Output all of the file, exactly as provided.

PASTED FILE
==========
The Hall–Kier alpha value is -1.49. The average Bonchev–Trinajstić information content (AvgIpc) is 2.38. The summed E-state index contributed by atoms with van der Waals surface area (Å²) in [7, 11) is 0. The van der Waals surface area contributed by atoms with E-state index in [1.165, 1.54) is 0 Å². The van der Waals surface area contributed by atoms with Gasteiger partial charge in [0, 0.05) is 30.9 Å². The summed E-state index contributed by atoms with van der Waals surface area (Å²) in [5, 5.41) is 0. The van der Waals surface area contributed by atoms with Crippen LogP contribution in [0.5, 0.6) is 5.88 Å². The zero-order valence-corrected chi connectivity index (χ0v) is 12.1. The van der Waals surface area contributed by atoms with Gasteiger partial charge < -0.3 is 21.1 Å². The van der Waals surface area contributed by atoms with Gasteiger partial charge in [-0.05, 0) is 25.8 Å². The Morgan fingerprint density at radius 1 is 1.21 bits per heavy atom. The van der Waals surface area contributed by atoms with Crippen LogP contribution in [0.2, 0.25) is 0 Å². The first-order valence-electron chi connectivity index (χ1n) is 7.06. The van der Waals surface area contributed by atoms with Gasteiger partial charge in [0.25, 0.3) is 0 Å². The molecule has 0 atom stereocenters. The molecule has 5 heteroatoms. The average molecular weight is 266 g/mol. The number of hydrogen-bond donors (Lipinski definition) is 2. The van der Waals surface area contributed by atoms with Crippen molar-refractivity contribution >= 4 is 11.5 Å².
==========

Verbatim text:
The Hall–Kier alpha value is -1.49. The average Bonchev–Trinajstić information content (AvgIpc) is 2.38. The summed E-state index contributed by atoms with van der Waals surface area (Å²) in [7, 11) is 0. The van der Waals surface area contributed by atoms with E-state index in [1.165, 1.54) is 0 Å². The van der Waals surface area contributed by atoms with Gasteiger partial charge in [0, 0.05) is 30.9 Å². The summed E-state index contributed by atoms with van der Waals surface area (Å²) in [5, 5.41) is 0. The van der Waals surface area contributed by atoms with Crippen LogP contribution in [0.5, 0.6) is 5.88 Å². The zero-order valence-corrected chi connectivity index (χ0v) is 12.1. The van der Waals surface area contributed by atoms with Gasteiger partial charge < -0.3 is 21.1 Å². The van der Waals surface area contributed by atoms with Gasteiger partial charge in [-0.05, 0) is 25.8 Å². The Morgan fingerprint density at radius 1 is 1.21 bits per heavy atom. The van der Waals surface area contributed by atoms with Crippen LogP contribution in [0.2, 0.25) is 0 Å². The first-order valence-electron chi connectivity index (χ1n) is 7.06. The van der Waals surface area contributed by atoms with Gasteiger partial charge in [0.25, 0.3) is 0 Å². The molecule has 0 atom stereocenters. The molecule has 5 heteroatoms. The average molecular weight is 266 g/mol. The number of hydrogen-bond donors (Lipinski definition) is 2. The van der Waals surface area contributed by atoms with Crippen molar-refractivity contribution >= 4 is 11.5 Å².